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Families rely on wives’ income more than ever, study reveals

Friday, December 07, 2012  
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Despite the end of the Great Recession, American families’ reliance on the income of wives is at record levels, with employed wives’ contribution to total family income holding steady at 47 percent, according to new research from The Carsey Institute at the University of New Hampshire.

The massive job losses during the 18 months of the Great Recession, primarily in male-dominated industries such as manufacturing and construction, coupled with sluggish job growth during the recovery, have left many families with lower earnings and have placed an unprecedented impor­tance on wives’ earnings to keep families afloat, according to "Recessions Accelerate Trend of Wives as Breadwinners.”

From 2008 to 2009, employed wives’ contributions to total family earnings jumped from 45 percent to 47 percent – the largest single-year increase during the past 23 years – where it held steady in 2010 and 2011.

"If history is a good guide, it is likely that wives’ share of total family earnings will not return to pre-recession levels, but rather, the Great Recession will serve to propel wives’ contributions higher,” according to Kristin Smith, family demographer with the Carsey Institute. "It is likely that wives will remain in the labor force even after their husbands return to work, as many families have lost ground due to diminished savings, housing values and retirement accounts. It is critical to pay attention to the implications of wives as breadwinners for families and the workplace.”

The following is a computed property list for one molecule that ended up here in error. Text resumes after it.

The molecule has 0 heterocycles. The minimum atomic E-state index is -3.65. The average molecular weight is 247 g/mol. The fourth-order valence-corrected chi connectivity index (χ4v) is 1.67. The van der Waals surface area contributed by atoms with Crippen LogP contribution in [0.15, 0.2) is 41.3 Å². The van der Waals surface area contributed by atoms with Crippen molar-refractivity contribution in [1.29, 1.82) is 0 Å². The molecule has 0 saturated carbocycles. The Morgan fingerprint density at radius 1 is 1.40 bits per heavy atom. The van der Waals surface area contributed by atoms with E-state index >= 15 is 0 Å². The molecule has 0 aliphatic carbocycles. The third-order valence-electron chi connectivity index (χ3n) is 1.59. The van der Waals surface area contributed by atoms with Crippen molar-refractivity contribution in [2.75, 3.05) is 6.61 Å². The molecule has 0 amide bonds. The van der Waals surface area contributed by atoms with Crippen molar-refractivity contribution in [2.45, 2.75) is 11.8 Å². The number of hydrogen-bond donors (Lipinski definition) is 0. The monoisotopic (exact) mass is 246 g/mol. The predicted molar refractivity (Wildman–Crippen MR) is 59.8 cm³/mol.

Working families were already under stress before the recession from increased time spent working, inflexible workplaces that have not kept pace with changing families and the lack of policy supports, the study noted.

"Policies to support working families, such as paid sick leave and paid family medical leave, affordable quality child care, livable wages, and measures that increase workplace flexibility, could help reduce the work and family conflict that many men and women experience,” Smith said. "In addition, there is an obvious need for continued job creation, continued support for long-term unemployment and expanded public assistance and food stamps to help families during this economic recovery.”  

Complete report 

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